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VANN, Lt.-Col. Bernard William, Victoria Cross, Croix de Guerre 

Medal & Mortality index

The Military Cross was instituted as a Decoration on December 28th, 1914, to reward Distinguished Services rendered by Officers of certain ranks in the army in time of war. Bars may be added for additional acts of gallantry. Since August 1st, 1918, it has, like the D.S.O., been awarded for "services in action" only.

VANN, Capt. Bernard William ... ... ... ... 8/Notts & Derby

For conspicuous gallantry on several occasions :

KEMMEL, 24th April, 1915. When a small advanced trench which he occupied was blown in, and he himself wounded. and half buried, he showed the greatest determination in organising the defence and rescuing buried men under heavy fire. Although wounded and severely bruised, he refused to leave his post till directly ordered to do so.

YPRES, 31st July and subsequent days, he ably assisted another officer to hold the left trench of the line, setting a fine example to those around him. He was slightly wounded. On various occasions he has led patrols up to the enemy's trenches and obtained valuable information.


BLAIRVILLE, 21/22 September, 1916. He led a daring raid against the enemy's trenches, himself taking five prisoners and displaying great courage and determination. He has on many previous occasions done fine work.

The Victoria Cross Decoration was instituted January 29th, 1856, for the purpose of signalising special individual acts of bravery. It may be conferred on any rank. The Badge consists of a Bronze Cross patee with the Royal Crown in the centre and underneath a scroll bearing the inscription '''For Valour." The colour of the ribbon is red. :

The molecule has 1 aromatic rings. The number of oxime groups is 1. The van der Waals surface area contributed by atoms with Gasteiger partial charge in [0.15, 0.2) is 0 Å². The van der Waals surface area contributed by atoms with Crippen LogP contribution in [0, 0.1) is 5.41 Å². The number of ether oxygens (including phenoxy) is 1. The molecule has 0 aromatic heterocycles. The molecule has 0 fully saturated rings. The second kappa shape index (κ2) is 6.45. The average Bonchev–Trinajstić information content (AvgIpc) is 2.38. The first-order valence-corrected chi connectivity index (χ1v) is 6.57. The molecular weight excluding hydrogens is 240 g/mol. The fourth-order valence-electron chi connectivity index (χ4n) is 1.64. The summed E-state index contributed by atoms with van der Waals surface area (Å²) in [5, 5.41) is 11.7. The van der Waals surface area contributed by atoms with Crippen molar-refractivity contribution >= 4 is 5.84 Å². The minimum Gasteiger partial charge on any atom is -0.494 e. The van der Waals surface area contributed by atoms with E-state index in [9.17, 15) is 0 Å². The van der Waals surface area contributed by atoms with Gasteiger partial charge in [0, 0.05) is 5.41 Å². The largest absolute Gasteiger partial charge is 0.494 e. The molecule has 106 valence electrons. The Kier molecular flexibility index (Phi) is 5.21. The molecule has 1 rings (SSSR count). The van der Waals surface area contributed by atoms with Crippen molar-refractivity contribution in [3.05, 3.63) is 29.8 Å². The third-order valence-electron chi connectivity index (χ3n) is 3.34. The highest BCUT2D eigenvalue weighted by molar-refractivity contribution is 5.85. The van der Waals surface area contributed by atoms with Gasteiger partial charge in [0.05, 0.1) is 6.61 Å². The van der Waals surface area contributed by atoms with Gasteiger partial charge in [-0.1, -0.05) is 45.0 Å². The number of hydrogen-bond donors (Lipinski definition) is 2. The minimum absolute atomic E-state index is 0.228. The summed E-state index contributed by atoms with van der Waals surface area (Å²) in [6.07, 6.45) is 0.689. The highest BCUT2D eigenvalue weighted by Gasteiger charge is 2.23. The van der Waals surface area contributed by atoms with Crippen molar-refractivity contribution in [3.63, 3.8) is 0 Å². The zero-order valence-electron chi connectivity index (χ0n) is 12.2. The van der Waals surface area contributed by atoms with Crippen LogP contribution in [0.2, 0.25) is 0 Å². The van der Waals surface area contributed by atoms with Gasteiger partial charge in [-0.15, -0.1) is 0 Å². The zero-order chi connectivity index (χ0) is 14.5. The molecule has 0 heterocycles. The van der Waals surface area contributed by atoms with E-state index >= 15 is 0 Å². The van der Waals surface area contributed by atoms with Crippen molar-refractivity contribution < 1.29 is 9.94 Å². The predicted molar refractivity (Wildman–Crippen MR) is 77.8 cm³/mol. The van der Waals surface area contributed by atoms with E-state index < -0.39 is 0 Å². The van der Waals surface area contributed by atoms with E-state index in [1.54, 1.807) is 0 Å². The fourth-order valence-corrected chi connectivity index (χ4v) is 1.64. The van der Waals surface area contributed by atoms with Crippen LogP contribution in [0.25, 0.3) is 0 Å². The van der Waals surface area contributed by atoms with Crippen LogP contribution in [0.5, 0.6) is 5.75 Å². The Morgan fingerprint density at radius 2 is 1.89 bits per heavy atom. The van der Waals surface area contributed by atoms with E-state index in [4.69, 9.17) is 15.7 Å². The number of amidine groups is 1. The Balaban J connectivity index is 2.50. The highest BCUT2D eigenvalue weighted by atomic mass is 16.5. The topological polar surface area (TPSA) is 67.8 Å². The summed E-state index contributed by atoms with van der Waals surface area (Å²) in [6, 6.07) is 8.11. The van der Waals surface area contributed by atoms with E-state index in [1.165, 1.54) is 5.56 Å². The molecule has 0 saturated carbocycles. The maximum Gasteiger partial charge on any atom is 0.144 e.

BELLENGLISE, FRANCE, 29th September, 1918. For most conspicuous bravery, devotion to duty and fine leadership during the a- tack at Bellenglise and Lehaucourt. He led his battalion with great skill across the Canal du Nord through a very thick fog and under heavy fire from field and machine guns. On reaching the high ground above Bellenglise the whole attack was held up by fire of all descriptions from the front and right flank. Realising that everything depended on the advance going forward with the barrage, Lt.-Col. Vann rushed up to the firing line and with the greatest gallantry led the line forward. By his prompt action and absolute contempt for danger the whole situation was changed, the men were encouraged and the line swept forward. Later he rushed a field gun single-handed and knocked out three of the detachment. The success of the day was in no small degree due to the splendid gallantry and fine leadership displayed by this officer. Lt.-Col. Vann, who had on all occasions set the highest example of valour, was killed near Ramicourt four days later, when leading his battalion in attack.

[Reg. No. 1800. Gazetted 2nd Sept., 1914. Killed in action, 3rd Oct., 1918]

(11 times a casualty. ED.)

1918 Oct 3 - VANN, Lt.-Col. Bernard William, V.C., Military Cross & BAR, 8/Notts & Derby

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